The Private Life Of Sherlock Holmes review

Think director Billy Wilder and regular scribe IAL Diamond and you think funny, flinty classics: One, Two, Three, The Apartment, The Fortune Cookie. Even timeless comedy Some Like It Hot opens with the St Valentine's Day Massacre and has the shadow of violence throughout.

So here's their take on Sherlock Holmes, originally released in 1970, a version that debunks the myth by alluding to the super-sleuth's misogynism and cocaine habit. Hell, it even shows how a painful past turned him into a cold, calculating cynic. Given all that, it has to be vitriolic, right? Wrong. Pitching Robert Stephens' Holmes and Colin Blakely's Watson into a delirious mystery involving a missing husband, six vanished midgets, villainous monks and the Loch Ness monster, it's affectionate, funny and genuinely moving. The score is lushly evocative, the performances are perfectly calibrated and the widescreen photography warm and elegant.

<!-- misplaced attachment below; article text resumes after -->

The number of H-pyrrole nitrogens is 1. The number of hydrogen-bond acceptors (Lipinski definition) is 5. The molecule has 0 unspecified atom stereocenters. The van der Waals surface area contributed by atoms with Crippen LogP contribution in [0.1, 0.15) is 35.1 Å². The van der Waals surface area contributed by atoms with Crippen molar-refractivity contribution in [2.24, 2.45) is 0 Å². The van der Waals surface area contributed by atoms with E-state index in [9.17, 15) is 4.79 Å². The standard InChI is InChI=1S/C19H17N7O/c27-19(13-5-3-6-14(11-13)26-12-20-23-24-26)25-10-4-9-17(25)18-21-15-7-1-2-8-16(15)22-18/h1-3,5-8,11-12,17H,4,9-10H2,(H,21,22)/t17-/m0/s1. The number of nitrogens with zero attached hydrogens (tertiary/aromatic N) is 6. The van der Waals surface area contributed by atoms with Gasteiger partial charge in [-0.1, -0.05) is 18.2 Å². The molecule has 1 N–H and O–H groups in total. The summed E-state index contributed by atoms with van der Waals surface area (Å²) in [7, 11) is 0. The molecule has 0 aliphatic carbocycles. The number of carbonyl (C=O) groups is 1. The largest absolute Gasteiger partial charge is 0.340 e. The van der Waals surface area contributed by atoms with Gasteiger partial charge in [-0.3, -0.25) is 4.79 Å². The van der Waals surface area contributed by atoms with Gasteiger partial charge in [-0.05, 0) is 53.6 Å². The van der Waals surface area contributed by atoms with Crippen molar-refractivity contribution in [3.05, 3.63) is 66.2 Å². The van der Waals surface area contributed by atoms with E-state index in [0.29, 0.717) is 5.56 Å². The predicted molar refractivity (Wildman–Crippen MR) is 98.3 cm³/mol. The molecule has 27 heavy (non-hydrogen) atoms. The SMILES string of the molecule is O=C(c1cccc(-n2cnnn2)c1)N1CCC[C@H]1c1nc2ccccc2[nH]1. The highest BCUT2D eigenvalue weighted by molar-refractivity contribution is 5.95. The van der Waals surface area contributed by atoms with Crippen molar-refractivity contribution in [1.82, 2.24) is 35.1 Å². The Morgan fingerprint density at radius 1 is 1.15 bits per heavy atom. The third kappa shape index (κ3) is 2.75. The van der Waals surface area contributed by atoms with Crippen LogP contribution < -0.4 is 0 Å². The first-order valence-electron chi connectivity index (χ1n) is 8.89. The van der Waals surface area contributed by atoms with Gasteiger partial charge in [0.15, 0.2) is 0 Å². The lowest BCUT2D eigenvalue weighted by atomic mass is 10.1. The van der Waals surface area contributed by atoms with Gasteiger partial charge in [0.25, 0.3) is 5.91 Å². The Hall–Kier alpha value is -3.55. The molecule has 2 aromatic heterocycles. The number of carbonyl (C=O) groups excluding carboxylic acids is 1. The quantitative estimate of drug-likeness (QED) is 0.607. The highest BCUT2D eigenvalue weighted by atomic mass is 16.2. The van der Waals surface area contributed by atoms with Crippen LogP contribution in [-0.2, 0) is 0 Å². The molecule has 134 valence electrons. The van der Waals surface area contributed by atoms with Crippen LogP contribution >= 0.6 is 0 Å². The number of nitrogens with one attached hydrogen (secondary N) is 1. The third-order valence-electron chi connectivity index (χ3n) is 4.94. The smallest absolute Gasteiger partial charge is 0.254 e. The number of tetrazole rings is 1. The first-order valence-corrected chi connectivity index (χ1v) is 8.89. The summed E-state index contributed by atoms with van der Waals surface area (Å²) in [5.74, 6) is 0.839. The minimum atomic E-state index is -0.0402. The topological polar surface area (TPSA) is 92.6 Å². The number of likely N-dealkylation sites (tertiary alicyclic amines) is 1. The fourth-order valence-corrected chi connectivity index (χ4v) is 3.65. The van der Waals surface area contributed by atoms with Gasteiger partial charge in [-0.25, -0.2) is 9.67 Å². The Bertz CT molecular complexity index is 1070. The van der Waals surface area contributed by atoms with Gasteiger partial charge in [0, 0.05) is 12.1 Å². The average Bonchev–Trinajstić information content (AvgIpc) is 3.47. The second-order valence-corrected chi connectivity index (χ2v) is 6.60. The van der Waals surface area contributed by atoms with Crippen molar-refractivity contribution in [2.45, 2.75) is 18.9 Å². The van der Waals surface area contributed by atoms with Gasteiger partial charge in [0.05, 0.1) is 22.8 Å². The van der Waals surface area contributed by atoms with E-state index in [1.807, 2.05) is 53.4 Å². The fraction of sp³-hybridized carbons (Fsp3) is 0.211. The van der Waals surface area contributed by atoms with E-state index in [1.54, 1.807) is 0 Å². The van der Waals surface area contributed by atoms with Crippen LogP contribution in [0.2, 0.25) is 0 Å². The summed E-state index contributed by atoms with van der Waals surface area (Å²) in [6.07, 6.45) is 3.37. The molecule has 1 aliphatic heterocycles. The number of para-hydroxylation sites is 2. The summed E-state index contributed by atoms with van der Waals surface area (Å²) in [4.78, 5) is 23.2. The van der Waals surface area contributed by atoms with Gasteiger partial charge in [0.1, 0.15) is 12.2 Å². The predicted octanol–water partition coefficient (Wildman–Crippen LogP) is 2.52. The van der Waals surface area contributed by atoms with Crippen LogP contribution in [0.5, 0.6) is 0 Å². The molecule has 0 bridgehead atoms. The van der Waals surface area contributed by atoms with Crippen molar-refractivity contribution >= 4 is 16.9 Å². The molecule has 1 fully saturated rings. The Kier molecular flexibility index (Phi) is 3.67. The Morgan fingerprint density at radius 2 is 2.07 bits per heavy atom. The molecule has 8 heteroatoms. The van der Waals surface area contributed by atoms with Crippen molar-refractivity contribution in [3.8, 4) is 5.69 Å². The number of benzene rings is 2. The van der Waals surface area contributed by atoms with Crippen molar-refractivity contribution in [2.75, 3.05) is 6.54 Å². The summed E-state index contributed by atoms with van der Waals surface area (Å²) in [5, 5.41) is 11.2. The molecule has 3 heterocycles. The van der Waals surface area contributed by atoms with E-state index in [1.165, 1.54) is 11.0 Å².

Originally running at 200 minutes but cut down by the studio, this remains a mischievous masterpiece. The biggest mystery of all is that it's so overlooked.

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